[Owasp-leaders] Password complexity guidance

Jim Manico jim.manico at owasp.org
Wed Dec 11 20:40:21 UTC 2013


I think that password policy overall is a failure and we indeed need to update our guidance on this topic. Thanks for pointing this out, Michael. 

Password length is the most important mathematical aspect to password policy, so passphrases seem like a good idea. But if your passphrase is a known sentence from a book, or just a collection of dictionary words - then the benefit decreases significantly. Here are some interesting articles that discuss this problem to some degree from the perspective of offline password cracking.

http://arstechnica.com/security/2013/08/thereisnofatebutwhatwemake-turbo-charged-cracking-comes-to-long-passwords/
http://dashburst.com/bible-hackers-password-cracking/
https://bitcointalk.org/index.php?topic=85862.25;wap2

Jeffrey Walton suggested to me what one of the most important aspects to a good password policy is to *not* allow users to use commonly used passwords; even passwords that fit your corporate password policy. For example, the password Password1! probably would be accepted by the password policy of most folks on this list, but it's a dangerously bad and commonly used password. Hackers conduct "reverse brute force attacks" where they take a commonly used but supposedly strong password, and make one attempt against a large list of accounts. This and other reasons have prompted some banks to enforce strong policies on usernames!

Abbas mentioned password managers; I think he is right on. I know of several mid-size companies who have or are starting to enforce their use. I really think this is the best advice we can give today.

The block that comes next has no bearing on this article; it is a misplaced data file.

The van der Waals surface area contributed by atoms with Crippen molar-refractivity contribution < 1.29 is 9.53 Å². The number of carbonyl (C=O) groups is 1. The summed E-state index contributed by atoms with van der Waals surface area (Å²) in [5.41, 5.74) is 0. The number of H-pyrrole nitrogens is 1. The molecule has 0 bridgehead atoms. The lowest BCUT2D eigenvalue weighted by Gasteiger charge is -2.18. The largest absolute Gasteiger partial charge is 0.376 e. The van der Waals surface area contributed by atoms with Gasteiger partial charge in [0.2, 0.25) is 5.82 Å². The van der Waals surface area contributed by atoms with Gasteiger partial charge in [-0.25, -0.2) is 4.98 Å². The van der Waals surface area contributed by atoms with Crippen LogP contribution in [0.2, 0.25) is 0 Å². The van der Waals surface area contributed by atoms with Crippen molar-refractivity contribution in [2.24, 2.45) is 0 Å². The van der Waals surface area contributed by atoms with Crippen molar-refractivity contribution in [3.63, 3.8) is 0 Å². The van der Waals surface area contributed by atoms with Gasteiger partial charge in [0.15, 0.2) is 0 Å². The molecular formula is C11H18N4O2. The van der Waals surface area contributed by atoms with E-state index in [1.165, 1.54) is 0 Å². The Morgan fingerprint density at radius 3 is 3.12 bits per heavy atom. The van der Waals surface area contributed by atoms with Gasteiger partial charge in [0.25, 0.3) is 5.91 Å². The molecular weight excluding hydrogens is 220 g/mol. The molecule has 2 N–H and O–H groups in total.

Side note, there are a lot of different (good) opinions when it comes to password policy. I think it's ok if we have different conflicting opinions on this, but we should centralize that varied advice in some way.

Last, any password advice needs to push multi-factor. Poorly misquoting John Steven (as well as taking his quote out of context), "Using passwords to protect your account will help you as much as motorcycle helmets will protect you at high speed."

Good conversation. Thanks for bringing this up.

Aloha,
Jim



> We have two references (and probably more - please send if you see more)
> for password complexity.
> 
> https://www.owasp.org/index.php/Password_length_%26_complexity
> https://www.owasp.org/index.php/Authentication_Cheat_Sheet#Implement_Proper_Password_Strength_Controls
> 
> First - I agree passwords alone need to die. It's not sufficient. But that
> said, passwords will be around until the next solution is ready. So, in the
> interim we should provide the best guidance on selecting good passwords.
> 
> 
> I no longer agree with the approach of forcing users to select gibberish
> passwords. I believe that passphrases are much better. They achieve great
> entropy and are far easier for users to remember. My initial position is we
> should shift our guidance away from the old complex recommendation to a
> passphrase recommendation.
> 
> Agree? Disagree? Interested in your thoughts.
> 
> Whatever we do select, we should make sure we cross link so we don't have
> multiple sources of information that could be out of date.
> 
> 
> 
> 
> --
> Michael Coates
> @_mwc
> 
> 
> 
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> OWASP-Leaders at lists.owasp.org
> https://lists.owasp.org/mailman/listinfo/owasp-leaders
> 



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